Does “Natural Leadership” Exist?We often hear people being called “natural leaders,” and it’s true that some people understand how to lead more effectively without training than others. These people are usually extroverted, have high self-confidence and are assertive with their thoughts and opinions. They may be more likely to feel like leaders and as such, leadership does come naturally to them. But leadership can also be developed over time, and the key may be one trait more than any others: charisma.
What Is Charisma?Charisma is defined as a set of traits that inspire confidence and trust in other people. It may manifest as being an outwardly charming or influential person. It may also appear as a powerful persuasion or abstract “likability” that can’t be easily quantified. So, what is a charismatic leader? Most understand it to be a person who has a high level of self-confidence and trusts their own ability to convince a group to embrace a common set of goals. When we think of people who have a lot of charisma — actors, for example, or politicians — they share a “magnetism” that attracts followers and disciples.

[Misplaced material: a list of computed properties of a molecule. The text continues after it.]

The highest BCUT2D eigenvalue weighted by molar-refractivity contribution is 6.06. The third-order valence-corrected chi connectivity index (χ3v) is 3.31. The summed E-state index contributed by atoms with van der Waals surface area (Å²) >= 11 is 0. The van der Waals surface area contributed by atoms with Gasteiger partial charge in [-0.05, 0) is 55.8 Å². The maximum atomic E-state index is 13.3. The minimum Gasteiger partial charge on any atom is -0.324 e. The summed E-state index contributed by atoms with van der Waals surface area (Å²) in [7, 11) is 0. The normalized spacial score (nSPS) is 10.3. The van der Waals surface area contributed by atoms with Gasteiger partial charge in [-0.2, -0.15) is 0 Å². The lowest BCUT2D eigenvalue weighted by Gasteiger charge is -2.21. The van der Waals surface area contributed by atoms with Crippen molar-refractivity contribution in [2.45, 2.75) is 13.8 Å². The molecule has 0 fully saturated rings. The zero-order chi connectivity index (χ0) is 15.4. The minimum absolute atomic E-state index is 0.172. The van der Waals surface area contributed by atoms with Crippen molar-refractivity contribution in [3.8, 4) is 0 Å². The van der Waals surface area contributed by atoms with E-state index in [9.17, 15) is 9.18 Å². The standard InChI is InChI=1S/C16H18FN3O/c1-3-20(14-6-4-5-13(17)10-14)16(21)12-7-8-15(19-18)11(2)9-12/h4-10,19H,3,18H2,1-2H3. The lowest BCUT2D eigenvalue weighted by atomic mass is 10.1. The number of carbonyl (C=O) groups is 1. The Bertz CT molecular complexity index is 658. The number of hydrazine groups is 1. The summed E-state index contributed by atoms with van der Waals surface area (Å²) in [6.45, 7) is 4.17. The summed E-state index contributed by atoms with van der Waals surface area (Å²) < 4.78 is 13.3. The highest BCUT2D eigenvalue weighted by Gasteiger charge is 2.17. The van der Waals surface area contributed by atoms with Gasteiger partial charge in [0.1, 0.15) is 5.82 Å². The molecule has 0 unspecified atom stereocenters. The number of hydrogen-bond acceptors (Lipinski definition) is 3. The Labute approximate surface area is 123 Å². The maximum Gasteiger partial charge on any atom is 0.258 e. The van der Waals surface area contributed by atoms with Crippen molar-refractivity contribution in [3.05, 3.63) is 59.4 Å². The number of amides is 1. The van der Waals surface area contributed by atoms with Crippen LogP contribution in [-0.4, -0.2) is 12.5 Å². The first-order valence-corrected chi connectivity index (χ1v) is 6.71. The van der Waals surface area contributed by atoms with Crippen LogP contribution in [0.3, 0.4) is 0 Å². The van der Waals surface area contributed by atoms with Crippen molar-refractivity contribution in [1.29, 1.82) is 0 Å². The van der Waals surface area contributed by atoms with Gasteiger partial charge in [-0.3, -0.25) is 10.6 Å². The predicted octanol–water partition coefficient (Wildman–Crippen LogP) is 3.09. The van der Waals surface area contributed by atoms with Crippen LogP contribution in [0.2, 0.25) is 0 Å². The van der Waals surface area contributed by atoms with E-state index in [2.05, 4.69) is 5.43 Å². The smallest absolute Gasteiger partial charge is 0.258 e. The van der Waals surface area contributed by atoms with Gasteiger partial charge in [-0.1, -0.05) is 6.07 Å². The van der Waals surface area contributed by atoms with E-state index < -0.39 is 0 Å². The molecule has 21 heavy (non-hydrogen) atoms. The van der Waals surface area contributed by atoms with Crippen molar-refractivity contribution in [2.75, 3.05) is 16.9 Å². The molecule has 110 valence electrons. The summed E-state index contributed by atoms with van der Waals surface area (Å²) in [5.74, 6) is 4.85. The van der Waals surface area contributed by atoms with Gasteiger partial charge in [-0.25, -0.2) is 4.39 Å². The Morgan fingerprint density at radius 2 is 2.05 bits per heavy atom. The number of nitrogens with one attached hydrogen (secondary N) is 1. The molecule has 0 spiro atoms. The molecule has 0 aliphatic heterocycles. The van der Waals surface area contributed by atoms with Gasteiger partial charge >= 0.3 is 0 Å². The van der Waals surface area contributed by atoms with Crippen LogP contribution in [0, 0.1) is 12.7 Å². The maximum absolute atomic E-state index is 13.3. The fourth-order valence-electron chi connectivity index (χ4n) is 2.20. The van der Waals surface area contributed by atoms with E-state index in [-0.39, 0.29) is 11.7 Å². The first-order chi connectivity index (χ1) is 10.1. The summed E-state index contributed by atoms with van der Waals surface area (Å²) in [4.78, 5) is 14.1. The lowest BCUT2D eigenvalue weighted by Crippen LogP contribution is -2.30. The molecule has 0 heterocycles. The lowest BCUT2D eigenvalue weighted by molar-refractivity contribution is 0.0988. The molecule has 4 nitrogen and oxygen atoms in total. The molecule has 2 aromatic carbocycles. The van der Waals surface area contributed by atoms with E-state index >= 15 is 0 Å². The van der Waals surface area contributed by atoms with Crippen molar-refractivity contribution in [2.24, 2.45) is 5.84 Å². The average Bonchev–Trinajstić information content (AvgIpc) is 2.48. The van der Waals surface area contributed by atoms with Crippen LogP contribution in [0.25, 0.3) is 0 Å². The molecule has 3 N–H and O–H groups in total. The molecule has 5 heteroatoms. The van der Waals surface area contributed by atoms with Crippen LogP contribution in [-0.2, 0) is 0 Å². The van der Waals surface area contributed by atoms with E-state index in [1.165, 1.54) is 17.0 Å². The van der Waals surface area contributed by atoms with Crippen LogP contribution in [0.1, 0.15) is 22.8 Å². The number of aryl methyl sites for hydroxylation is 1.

Is It Proven That Charisma Is Important in a Leader?How important is charismatic leadership in a business setting? Unsurprisingly, very important. To be an effective business leader, you need people to trust you. You need to inspire them to perform their best, and you need them to have faith in the goals you set for them. This theory about charismatic leaders has been proven by multiple studies. One published in 2000 in The Journal of Organizational Behavior studied the effects of different management styles on factors like trust and group performance. The study concluded that “The results show a strong relationship between follower reverence and charismatic leadership.” In other words, more charismatic leaders are better equipped to inspire confidence and rally followers around their mission.
Is Charisma Something You Can Learn?Based on everything we’ve said about charisma so far, it may seem that charisma is an innate ability, but thought leaders in the area disagree. Olivia Fox Cabane is the author of The Charisma Myth, a book that argues that charisma can be learned and practiced. In an article in The New York Times, she breaks down charisma into three pillars:
- Presence: The ability to live in the moment and be present in the conversations you’re engaged in
- Power: The outward expression of strength, poise and confidence that compels people to trust you
- Warmth: Your ability to be perceived as a kind, affectionate person